Perugia

Perugia

 


 

168,187 inhabitants. Right in Umbria, one of the regions in the center of Italy that is becoming a major stop for American tourists, Perugia is a couple of hours drive north of Rome. Perugia is a hill town about 400 meters above sea level and like most cities in central Italy, Perugia was an Etrurian settlement absorbed by the growing Roman Empire, making it a city that has diverse traditions and architectural styles. On this note, it is possible to visit the Etrurian Well that is not only an historical site, but is today still the main water source in the city. Besides the well, there are many Etrurian tombs, many of which are the most well preserved examples of this culture that didn't leave much behind.

 

After the Etrurian period and the Romans, Perugia developed as any other medieval city and churches and palaces started to be built, and are still standing for the amusement of the tourists; among all of them,  we remember the "Palazzo dei Priori" that took around 150 years to be built and it was finished in 1443, and today is the home of the City Hall.  But, as said, the main historical attractions are definitely represented by the numerous churches that vary in style and size, but all equally worth a walk thru.  The San Lorenzo Cathedral is one of them, as it is also nice to visit the San Severo chapel, which features a beautiful fresco from Raffaello.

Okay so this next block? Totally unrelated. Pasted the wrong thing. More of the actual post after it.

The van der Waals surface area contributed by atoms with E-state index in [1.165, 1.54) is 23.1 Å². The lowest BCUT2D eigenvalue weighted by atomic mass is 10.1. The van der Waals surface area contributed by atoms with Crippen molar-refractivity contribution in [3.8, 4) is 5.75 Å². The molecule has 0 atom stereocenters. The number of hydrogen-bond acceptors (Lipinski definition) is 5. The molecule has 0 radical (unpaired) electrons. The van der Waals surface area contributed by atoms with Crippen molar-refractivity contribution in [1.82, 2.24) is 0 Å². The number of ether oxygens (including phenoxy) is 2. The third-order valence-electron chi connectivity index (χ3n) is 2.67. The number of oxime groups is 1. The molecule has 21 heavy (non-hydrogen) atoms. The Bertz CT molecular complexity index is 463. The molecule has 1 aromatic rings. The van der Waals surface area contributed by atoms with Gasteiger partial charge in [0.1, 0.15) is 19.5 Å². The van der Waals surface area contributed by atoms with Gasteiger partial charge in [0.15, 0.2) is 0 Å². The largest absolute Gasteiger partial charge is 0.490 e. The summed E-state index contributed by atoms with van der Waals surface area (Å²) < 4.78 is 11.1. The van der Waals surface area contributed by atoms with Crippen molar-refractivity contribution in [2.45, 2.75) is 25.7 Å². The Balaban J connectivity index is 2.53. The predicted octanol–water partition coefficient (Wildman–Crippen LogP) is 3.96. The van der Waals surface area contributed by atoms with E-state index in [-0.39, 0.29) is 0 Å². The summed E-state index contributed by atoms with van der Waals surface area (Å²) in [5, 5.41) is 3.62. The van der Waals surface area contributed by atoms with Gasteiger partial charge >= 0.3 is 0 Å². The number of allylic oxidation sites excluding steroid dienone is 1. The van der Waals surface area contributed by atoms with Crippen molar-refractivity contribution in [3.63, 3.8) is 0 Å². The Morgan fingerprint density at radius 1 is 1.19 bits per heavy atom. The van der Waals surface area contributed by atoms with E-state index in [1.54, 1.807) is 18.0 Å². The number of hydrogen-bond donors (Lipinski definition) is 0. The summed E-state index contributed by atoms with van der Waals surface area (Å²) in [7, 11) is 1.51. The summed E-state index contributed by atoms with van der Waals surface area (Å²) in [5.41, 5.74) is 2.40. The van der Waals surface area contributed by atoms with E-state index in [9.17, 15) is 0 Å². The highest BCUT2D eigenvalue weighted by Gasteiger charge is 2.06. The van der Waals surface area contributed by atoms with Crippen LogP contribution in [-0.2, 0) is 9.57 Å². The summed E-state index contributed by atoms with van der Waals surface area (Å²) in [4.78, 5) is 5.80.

Taking for granted the splendid layout of the city, the most important monument in Perugia is without a doubt the Fontana Maggiore (Major Fountain) completed in 1278. The fountain is an incredible example of sculpture and it portrays diverse subjects that go from the zodiac signs to the months of the year, as well as important historical moments of Rome and even scenes from the Bible. The upper section of the fountain features great statues. The fountain is in the middle of the central plaza and it is often a gathering place for the youngsters that populate the city.

 

Indeed, Perugia is the home of the largest international university in Italy and one of the most prestigious in Europe. So far, about 8000 foreign students attend the classes every year, making it a very international environment. Unfortunately, in recent years Perugia and its university made front page news for the murder of Meredith Cara. This case attracted the interest of the international community, as the victim was British, killed on Italian soil, and one of the convicted killers is an American citizen.

 

Perugia is not only international because of its university, as every year it hosts the Umbria Jazz festival, one of the most important jazz events in the entire world. The event usually attracts some of the best players from the U.S., and their European counterparts, for amazing concerts under the Umbrian summer sky. Umbria Jazz occurs in July.

 

On the financial side of things, Perugia's economy is mainly driven by agriculture and small to mid-size companies, which seems to work extremely well as Perugia is a wealthy city. It is also the home of the food icon "Perugina", maker of the famous chocolate "Bacio" (kiss). Perugina is an Italian brand that grew in the Italian economic boom, and in recent years it was sold to Swiss giant Nestle.

 


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